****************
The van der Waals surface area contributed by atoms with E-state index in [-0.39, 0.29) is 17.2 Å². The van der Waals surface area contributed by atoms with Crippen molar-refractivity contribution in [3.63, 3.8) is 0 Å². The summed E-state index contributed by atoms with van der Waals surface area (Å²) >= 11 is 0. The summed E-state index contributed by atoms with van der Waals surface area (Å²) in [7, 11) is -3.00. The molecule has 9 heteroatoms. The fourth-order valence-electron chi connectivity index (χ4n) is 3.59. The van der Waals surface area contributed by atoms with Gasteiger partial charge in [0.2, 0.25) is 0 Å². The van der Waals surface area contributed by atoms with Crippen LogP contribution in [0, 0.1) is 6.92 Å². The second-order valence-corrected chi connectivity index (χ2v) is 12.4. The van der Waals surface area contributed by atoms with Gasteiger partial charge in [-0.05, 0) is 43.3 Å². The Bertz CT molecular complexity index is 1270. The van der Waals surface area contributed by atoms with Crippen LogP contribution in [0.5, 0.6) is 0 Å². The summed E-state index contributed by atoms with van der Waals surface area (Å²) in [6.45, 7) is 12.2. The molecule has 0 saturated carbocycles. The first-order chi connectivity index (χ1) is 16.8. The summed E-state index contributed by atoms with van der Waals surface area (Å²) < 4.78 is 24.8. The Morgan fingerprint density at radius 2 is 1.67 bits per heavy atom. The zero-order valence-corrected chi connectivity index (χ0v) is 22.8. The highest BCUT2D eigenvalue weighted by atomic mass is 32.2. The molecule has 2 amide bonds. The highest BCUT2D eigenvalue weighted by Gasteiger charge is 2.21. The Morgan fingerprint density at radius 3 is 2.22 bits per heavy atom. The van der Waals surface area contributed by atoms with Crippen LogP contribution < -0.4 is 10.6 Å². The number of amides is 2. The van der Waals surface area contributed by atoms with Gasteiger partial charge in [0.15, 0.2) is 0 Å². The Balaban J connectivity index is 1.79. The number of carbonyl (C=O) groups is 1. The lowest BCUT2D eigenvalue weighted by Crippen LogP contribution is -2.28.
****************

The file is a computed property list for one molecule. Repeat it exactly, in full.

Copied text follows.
The van der Waals surface area contributed by atoms with E-state index in [-0.39, 0.29) is 17.2 Å². The van der Waals surface area contributed by atoms with Crippen molar-refractivity contribution in [3.63, 3.8) is 0 Å². The summed E-state index contributed by atoms with van der Waals surface area (Å²) >= 11 is 0. The summed E-state index contributed by atoms with van der Waals surface area (Å²) in [7, 11) is -3.00. The molecule has 9 heteroatoms. The fourth-order valence-electron chi connectivity index (χ4n) is 3.59. The van der Waals surface area contributed by atoms with Gasteiger partial charge in [0.2, 0.25) is 0 Å². The van der Waals surface area contributed by atoms with Crippen LogP contribution in [0, 0.1) is 6.92 Å². The second-order valence-corrected chi connectivity index (χ2v) is 12.4. The van der Waals surface area contributed by atoms with Gasteiger partial charge in [-0.05, 0) is 43.3 Å². The Bertz CT molecular complexity index is 1270. The van der Waals surface area contributed by atoms with Crippen LogP contribution in [0.5, 0.6) is 0 Å². The summed E-state index contributed by atoms with van der Waals surface area (Å²) in [6.45, 7) is 12.2. The molecule has 0 saturated carbocycles. The first-order chi connectivity index (χ1) is 16.8. The summed E-state index contributed by atoms with van der Waals surface area (Å²) < 4.78 is 24.8. The Morgan fingerprint density at radius 2 is 1.67 bits per heavy atom. The zero-order valence-corrected chi connectivity index (χ0v) is 22.8. The highest BCUT2D eigenvalue weighted by atomic mass is 32.2. The molecule has 2 amide bonds. The highest BCUT2D eigenvalue weighted by Gasteiger charge is 2.21. The Morgan fingerprint density at radius 3 is 2.22 bits per heavy atom. The van der Waals surface area contributed by atoms with Crippen LogP contribution < -0.4 is 10.6 Å². The number of amides is 2. The van der Waals surface area contributed by atoms with Gasteiger partial charge in [0.15, 0.2) is 0 Å². The Balaban J connectivity index is 1.79. The number of carbonyl (C=O) groups is 1. The lowest BCUT2D eigenvalue weighted by Crippen LogP contribution is -2.28.